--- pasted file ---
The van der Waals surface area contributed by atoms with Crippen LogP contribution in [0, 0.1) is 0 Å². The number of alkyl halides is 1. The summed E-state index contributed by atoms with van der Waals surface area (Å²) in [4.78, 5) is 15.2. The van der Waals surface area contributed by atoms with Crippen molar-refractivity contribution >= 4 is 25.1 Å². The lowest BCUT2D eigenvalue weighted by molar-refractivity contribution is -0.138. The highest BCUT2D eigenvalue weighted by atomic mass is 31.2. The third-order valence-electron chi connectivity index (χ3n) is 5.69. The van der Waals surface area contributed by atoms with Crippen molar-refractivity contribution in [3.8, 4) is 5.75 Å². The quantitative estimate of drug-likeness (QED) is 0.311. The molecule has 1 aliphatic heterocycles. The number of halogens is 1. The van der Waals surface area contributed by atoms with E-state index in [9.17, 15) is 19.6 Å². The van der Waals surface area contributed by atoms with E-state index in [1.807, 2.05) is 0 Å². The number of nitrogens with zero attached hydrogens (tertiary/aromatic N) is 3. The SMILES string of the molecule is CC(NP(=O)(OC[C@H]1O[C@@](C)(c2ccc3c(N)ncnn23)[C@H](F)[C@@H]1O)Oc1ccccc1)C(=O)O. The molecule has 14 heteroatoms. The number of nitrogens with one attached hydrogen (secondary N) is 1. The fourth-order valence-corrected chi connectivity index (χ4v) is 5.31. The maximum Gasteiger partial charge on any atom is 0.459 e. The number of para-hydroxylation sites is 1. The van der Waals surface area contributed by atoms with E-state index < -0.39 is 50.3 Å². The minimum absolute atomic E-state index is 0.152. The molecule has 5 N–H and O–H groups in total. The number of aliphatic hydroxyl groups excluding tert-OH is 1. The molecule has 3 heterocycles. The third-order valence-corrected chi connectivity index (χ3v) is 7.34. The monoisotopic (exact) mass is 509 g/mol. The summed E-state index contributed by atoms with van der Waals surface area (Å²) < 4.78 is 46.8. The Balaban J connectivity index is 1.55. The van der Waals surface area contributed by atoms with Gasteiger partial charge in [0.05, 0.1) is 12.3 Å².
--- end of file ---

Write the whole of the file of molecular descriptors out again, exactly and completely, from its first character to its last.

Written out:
The van der Waals surface area contributed by atoms with Crippen LogP contribution in [0, 0.1) is 0 Å². The number of alkyl halides is 1. The summed E-state index contributed by atoms with van der Waals surface area (Å²) in [4.78, 5) is 15.2. The van der Waals surface area contributed by atoms with Crippen molar-refractivity contribution >= 4 is 25.1 Å². The lowest BCUT2D eigenvalue weighted by molar-refractivity contribution is -0.138. The highest BCUT2D eigenvalue weighted by atomic mass is 31.2. The third-order valence-electron chi connectivity index (χ3n) is 5.69. The van der Waals surface area contributed by atoms with Crippen molar-refractivity contribution in [3.8, 4) is 5.75 Å². The quantitative estimate of drug-likeness (QED) is 0.311. The molecule has 1 aliphatic heterocycles. The number of halogens is 1. The van der Waals surface area contributed by atoms with E-state index in [9.17, 15) is 19.6 Å². The van der Waals surface area contributed by atoms with E-state index in [1.807, 2.05) is 0 Å². The number of nitrogens with zero attached hydrogens (tertiary/aromatic N) is 3. The SMILES string of the molecule is CC(NP(=O)(OC[C@H]1O[C@@](C)(c2ccc3c(N)ncnn23)[C@H](F)[C@@H]1O)Oc1ccccc1)C(=O)O. The molecule has 14 heteroatoms. The number of nitrogens with one attached hydrogen (secondary N) is 1. The fourth-order valence-corrected chi connectivity index (χ4v) is 5.31. The maximum Gasteiger partial charge on any atom is 0.459 e. The number of para-hydroxylation sites is 1. The van der Waals surface area contributed by atoms with E-state index < -0.39 is 50.3 Å². The minimum absolute atomic E-state index is 0.152. The molecule has 5 N–H and O–H groups in total. The number of aliphatic hydroxyl groups excluding tert-OH is 1. The molecule has 3 heterocycles. The third-order valence-corrected chi connectivity index (χ3v) is 7.34. The monoisotopic (exact) mass is 509 g/mol. The summed E-state index contributed by atoms with van der Waals surface area (Å²) < 4.78 is 46.8. The Balaban J connectivity index is 1.55. The van der Waals surface area contributed by atoms with Gasteiger partial charge in [0.05, 0.1) is 12.3 Å².